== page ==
Monday, May 20, 2019

Hieromonk Gabriel: "How Ingratitude Became a Virtue"

(Remembering Sion via Pravmir) - Immanuel Kant once wrote: “Ingratitude is the essence of vileness.” And while I think that this is doubtless true in the modern sense of the word “vileness,” for the purpose of this article I would like to consider the archaic meaning: it comes from the Latin vilis, which means “worthless.” Kant is saying that there is nothing more worthless to human beings than ingratitude.

“Not so!” argues a recent article in The Atlantic, entitled: “Mothers Shouldn’t Be Grateful for Their Husbands’ Help.” The bulk of the article consists of an amalgamation of anecdotes and statistics marshaled in order to prove that women are not only being taken advantage of by their husbands in “the distribution of child-care labor in their home,” but that they have even been somehow duped into being grateful for it. The gratitude of women toward their husbands is declared to be “an impediment to the elusive goal of equity in the home.” Ingratitude, says the author, is not vile and worthless, but rather useful and even virtuous.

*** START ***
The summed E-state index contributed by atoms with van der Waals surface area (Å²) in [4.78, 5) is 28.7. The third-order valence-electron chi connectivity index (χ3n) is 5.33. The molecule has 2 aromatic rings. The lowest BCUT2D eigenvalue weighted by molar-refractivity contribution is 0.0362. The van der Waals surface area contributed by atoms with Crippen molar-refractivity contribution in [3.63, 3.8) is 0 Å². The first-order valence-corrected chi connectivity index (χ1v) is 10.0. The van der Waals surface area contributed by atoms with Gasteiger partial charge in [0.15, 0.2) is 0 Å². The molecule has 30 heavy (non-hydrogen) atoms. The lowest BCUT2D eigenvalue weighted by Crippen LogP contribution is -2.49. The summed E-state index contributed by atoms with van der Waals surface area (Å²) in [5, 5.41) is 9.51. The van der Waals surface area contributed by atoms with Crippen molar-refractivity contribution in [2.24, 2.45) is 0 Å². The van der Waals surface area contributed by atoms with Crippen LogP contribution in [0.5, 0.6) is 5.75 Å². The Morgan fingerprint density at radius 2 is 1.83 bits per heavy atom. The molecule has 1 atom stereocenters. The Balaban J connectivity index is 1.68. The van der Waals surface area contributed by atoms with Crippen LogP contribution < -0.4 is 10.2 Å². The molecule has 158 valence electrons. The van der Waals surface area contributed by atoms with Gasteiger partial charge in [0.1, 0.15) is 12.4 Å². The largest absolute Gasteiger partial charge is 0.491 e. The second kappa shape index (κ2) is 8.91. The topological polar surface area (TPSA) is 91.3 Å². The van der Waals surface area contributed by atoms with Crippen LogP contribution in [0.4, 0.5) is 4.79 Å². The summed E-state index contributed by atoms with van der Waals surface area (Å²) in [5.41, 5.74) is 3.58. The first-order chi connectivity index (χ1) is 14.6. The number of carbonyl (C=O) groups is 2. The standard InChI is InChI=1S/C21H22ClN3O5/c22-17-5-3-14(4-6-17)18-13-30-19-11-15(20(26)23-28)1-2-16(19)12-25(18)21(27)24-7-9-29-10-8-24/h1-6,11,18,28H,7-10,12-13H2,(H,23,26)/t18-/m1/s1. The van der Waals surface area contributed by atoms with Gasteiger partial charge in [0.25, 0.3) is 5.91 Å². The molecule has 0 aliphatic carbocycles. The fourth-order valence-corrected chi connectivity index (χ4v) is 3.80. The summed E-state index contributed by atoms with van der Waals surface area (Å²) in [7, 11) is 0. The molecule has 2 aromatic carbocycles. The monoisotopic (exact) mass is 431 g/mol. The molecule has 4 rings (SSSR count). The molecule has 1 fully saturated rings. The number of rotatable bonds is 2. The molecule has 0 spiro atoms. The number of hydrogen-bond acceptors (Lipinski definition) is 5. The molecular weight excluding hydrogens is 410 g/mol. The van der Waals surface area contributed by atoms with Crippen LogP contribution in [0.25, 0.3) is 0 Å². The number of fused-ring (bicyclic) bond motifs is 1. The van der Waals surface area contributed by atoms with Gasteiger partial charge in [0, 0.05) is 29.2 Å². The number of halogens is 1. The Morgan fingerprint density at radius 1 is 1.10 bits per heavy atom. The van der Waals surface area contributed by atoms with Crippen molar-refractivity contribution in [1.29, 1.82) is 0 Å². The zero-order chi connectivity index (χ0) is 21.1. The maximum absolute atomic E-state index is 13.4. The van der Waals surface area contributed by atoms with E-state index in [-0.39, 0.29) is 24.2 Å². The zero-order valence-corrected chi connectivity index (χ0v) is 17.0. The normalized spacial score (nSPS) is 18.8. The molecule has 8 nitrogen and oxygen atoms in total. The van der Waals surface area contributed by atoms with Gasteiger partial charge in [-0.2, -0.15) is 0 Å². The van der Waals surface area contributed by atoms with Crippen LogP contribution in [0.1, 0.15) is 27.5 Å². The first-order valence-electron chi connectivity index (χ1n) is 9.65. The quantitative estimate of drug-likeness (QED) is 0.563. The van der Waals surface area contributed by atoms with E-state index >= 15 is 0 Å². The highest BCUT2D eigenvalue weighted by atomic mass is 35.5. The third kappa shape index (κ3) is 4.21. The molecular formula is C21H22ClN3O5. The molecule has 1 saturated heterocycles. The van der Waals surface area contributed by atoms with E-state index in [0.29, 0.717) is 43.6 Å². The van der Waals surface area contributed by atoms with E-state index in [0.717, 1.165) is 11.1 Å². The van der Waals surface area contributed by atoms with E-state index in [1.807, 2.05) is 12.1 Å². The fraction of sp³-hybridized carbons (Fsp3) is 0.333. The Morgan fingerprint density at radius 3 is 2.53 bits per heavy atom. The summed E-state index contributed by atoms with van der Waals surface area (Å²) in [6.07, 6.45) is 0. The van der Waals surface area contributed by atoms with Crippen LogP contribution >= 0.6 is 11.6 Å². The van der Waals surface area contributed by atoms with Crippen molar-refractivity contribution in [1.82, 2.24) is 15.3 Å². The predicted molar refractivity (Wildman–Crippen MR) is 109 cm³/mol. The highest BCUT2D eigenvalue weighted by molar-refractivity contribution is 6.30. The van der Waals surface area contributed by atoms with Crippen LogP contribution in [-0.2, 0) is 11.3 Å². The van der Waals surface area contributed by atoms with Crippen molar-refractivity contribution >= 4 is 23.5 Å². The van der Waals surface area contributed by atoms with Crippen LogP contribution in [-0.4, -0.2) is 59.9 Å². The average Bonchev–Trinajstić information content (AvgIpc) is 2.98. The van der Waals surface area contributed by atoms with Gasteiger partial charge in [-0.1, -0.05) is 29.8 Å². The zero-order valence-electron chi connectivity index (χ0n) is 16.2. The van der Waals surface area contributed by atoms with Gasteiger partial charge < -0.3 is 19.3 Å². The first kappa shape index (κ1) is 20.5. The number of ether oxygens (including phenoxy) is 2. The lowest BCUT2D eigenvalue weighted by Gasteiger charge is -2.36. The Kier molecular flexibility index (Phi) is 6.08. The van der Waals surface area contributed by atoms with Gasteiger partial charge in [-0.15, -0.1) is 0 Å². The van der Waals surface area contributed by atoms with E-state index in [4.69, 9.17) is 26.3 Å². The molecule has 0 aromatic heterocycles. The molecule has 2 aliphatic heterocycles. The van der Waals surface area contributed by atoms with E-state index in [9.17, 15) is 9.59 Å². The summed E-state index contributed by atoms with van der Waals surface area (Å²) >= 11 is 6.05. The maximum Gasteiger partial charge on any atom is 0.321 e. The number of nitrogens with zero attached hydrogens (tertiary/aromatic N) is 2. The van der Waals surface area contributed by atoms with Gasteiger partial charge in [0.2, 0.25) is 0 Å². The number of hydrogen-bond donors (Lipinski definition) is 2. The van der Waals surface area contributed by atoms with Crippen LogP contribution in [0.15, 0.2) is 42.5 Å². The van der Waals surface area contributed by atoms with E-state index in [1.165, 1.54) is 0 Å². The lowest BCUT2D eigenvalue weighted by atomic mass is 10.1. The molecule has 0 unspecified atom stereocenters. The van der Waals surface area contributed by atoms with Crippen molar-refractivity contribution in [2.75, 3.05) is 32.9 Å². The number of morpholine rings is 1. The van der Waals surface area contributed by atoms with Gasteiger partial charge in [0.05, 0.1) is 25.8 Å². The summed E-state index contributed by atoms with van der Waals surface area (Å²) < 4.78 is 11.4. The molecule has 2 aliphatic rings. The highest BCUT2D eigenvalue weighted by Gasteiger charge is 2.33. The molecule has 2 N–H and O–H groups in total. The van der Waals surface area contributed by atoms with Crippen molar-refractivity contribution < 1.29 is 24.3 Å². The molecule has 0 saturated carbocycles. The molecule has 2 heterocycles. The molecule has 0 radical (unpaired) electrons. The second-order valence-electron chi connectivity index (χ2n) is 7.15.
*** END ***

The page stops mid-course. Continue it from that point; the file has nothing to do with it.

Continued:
This article is exemplary of many of the chief dogmas of modernity (which, I suppose, is hardly surprising given that it ran just above one entitled “Abolish the Priesthood“). The most obvious of these dogmas is a radical egalitarianism, in which equality is more or less defined as complete and total interchangeability. The article clearly assumes that equality between the genders demands a precise 50-50 split in all childcare duties. It thereby also implicitly assumes that caring for children is something inherently undesirable: after all, nobody is filled with “righteous anger” because they get to do more of something which they themselves desire to do!

Let me be clear: I am certainly not trying to pretend that caring for children is not difficult or taxing at times; indeed, to speak thus as a monastic would be both naive and hypocritical. But it must also be admitted that almost any sort of professional work is also likewise difficult and taxing at times. So the question is this: why is professional work regarded as inherently more desirable than domestic work? Why should women actively cultivate ingratitude in the hopes that they will get to do more of the former and less of the latter? Why is it that women supposedly ought to find more fulfillment in pursuing a career than in raising children?
Complete article here.

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